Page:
(1) Can a class be made up of more than one million women under a single employer all over the U.S. be certified if they cannot prove the commonality of issue or fact as required under Federal Rules 23(a)(2), in that they are not able to show that all class members were subject to a uniform discriminatory employment policy?

(2) Is a claim for monetary relief permitted to be certified under Federal Rules of Civil Procedure 23 (b)(2) if it is not secondary to obtaining an injunction or declaration?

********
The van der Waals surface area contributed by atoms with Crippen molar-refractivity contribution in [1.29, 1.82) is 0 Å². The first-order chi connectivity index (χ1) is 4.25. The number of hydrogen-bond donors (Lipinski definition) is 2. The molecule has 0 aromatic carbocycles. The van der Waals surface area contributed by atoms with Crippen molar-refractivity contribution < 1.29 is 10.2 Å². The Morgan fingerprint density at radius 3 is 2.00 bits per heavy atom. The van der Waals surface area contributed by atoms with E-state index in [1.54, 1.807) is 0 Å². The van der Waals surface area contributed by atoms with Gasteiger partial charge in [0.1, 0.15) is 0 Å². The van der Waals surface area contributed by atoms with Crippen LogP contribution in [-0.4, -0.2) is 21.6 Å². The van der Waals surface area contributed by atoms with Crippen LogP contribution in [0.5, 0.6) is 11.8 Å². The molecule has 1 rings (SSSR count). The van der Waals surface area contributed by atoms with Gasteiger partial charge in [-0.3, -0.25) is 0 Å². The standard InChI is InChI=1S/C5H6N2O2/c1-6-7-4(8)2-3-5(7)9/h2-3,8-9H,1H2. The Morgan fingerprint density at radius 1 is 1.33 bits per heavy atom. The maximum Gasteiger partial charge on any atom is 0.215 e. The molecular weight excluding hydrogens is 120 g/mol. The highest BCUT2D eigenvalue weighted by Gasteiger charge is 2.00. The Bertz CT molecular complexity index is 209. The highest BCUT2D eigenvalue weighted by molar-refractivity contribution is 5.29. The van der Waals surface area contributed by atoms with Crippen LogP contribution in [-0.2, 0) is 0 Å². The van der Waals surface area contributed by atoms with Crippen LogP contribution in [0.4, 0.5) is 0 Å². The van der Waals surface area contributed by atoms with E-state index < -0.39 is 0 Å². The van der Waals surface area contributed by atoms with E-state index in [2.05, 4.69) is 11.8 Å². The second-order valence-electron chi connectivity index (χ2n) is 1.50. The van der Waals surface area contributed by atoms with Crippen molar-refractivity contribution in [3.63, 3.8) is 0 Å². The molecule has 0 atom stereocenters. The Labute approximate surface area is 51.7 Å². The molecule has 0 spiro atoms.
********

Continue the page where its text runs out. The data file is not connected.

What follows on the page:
(Scalia, J.)(1) No. A class consisting of more than a million women employees of a single employer all over the U.S. cannot be certified as such if they fail to prove that all the members were subject to the same discrimination in respect to the employment policy, and so do not fulfill the criterion for commonality of fact or issue. The usual rule as concerns litigation is that it is conducted by and on behalf of the individual named parties only. A class action is an exception, and it must be justified by the fact that a class representative must be part of the class in fact, interest and injury. This criterion is set forth in Rule 23 (a), under the four requirements of numerosity, commonality, typicality and adequate representation. These requirements make sure the class is limited to those whose claims are identical with those of the named plaintiffs.  In this case, the group argument that Wal-Mart practices discrimination according to a pattern should be taken as their attempt to prove commonality.